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Preventing Bank Runs

Economic Brief
March 2018, No. 18-03

Banking can be defined as the business of maturity transformation, or "borrowing short to lend long." Economists and policymakers have long viewed banking as inherently unstable, that is, prone to runs. This Economic Brief reviews the intuition and theory behind bank runs and the most popular proposed solutions. It also explores new research suggesting that runs might be prevented by creating a new, low-cost type of deposit contract that eliminates the incentive to run.

Banking can be defined as the business of maturity transformation, or "borrowing short to lend long." For example, commercial banks take deposits from households and businesses — short-term liabilities that depositors can withdraw on demand — and use them to make longer-term loans to other households and businesses. Banking activity does not take place only within commercial banks; entities ranging from money market mutual funds to investment banks perform this bank-like function in what has become known as the "shadow-banking" sector.

Economists and policymakers have long grappled with the question of how to promote a stable banking sector. The core issue in this debate is that banking activity is viewed as inherently fragile — that is, prone to runs. A run is when many depositors withdraw their funds to avoid losing those funds if the bank becomes insolvent. Notably, a run can occur whether the bank is insolvent or not — that is, the fear of a run may be enough to produce one.

Runs can be very costly for economic activity; in fact, many economists view the 2007–08 financial crisis as having resembled a traditional bank run across many markets.1 Given the potential costs of runs, preventing them is of interest to policymakers and the general public.

This Economic Brief reviews the basic theory of runs and describes how the economics profession has explored potential solutions. It also presents a new solution proposed in a recent model by one author of this brief (Sultanum) along with David Andolfatto of the St. Louis Fed and Ed Nosal of the Atlanta Fed.

What Makes Banking Unstable?

To understand why banking may be inherently fragile, it is helpful to articulate its fundamental purpose. Banks solve an important problem for households and businesses by connecting savers (direct lenders) and borrowers. Direct lenders would like a safe place to put their money that offers a return, and borrowers would like to finance productive endeavors. Absent banks, the timing of a direct lender's desired investment may not match up with the duration of the project that the borrower wants to fund. Also, direct lenders may struggle to monitor borrowers' projects. Finally, direct lenders may want the option to withdraw their funds on demand to account for uncertainty in their liquidity needs. This last issue, the uncertainty of when the need for liquidity will arise, is a fundamental issue in banking instability and the subject to which we now turn.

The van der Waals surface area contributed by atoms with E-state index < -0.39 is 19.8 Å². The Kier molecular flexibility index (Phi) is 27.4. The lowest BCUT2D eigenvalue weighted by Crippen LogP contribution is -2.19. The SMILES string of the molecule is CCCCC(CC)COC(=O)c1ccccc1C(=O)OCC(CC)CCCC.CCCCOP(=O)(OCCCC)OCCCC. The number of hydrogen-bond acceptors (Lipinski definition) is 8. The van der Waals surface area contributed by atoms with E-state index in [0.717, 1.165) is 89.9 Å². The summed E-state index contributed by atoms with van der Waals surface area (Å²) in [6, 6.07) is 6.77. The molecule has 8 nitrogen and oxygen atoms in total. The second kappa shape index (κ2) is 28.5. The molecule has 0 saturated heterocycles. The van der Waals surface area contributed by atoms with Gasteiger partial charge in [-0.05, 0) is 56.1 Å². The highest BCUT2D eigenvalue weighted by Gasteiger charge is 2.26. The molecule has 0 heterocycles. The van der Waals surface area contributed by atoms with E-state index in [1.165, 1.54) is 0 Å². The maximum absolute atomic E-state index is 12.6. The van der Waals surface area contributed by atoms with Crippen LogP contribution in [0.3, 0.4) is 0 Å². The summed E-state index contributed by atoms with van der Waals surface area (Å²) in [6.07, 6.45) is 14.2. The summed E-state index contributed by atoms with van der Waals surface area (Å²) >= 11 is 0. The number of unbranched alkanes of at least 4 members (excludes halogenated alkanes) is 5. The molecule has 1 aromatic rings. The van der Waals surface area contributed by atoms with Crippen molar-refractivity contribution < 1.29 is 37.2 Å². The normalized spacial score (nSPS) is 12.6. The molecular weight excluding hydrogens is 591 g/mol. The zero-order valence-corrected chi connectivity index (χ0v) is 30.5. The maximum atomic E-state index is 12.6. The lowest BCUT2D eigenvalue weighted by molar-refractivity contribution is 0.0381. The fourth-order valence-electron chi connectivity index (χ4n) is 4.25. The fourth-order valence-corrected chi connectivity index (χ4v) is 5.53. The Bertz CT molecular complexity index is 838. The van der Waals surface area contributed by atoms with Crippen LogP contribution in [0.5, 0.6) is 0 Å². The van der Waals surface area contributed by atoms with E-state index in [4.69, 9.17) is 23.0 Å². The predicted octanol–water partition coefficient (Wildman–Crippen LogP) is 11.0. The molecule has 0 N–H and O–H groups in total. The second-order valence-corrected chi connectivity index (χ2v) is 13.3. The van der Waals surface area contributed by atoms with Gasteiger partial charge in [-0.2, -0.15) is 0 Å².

Banks address uncertainty in the liquidity needs of depositors by pooling the funds of many depositors together. If a bank's base of depositors becomes large enough, the bank could be fairly certain about the fraction of depositors who will need to withdraw their funds. This enables the bank to set aside a portion of liquid reserves and use its remaining deposits to make loans. This arrangement means that banks would not be able to meet the demands of all depositors at any given time and leaves them prone to runs. If enough depositors think, for any reason, that too many other depositors are about to withdraw funds, they may try to withdraw first, before the bank runs out of reserves. This behavior can be costly to economic activity because if borrowers have to repay their loans early, productive projects may not be completed.

Bank runs occurred frequently before 1933. The creation of the Federal Reserve as lender of last resort in 1913 was partly a response to this instability, as was the creation of deposit insurance in 1933. Deposit insurance should in principle eliminate depositors' need to run: just as the fear of runs can be self-fulfilling, having deposit insurance should ensure it never needs to be used.

Deposit insurance comes with problems of its own, however. It significantly reduces depositors' incentive to care about the bank's health, which may lead banks to fund riskier projects than they otherwise would, with potential negative consequences for shareholders and society. This generally is the reason why banks are supervised and regulated in a way that most other industries are not. But regulation is not a trivial task. For example, banks' incentives may not be aligned with regulators' incentives, and banks have a comparative advantage over regulators in evaluating loans. In part because of the difficulty of aligning incentives once deposit insurance is in place, economists and policymakers have explored other possible ways of ensuring banking stability.

One alternative is "narrow banking," in which banks offer demand deposits but hold only very safe, liquid assets — such as treasuries — as opposed to loans.2 In principle, this approach eliminates the possibility of runs because banks would virtually always be solvent. In this scheme, risky, information-intensive projects would be funded by capital markets — so this framework potentially involves higher costs of providing loans and less economic output. Another class of solutions involves suspending depositors' ability to withdraw, the subject of the remainder of this Economic Brief.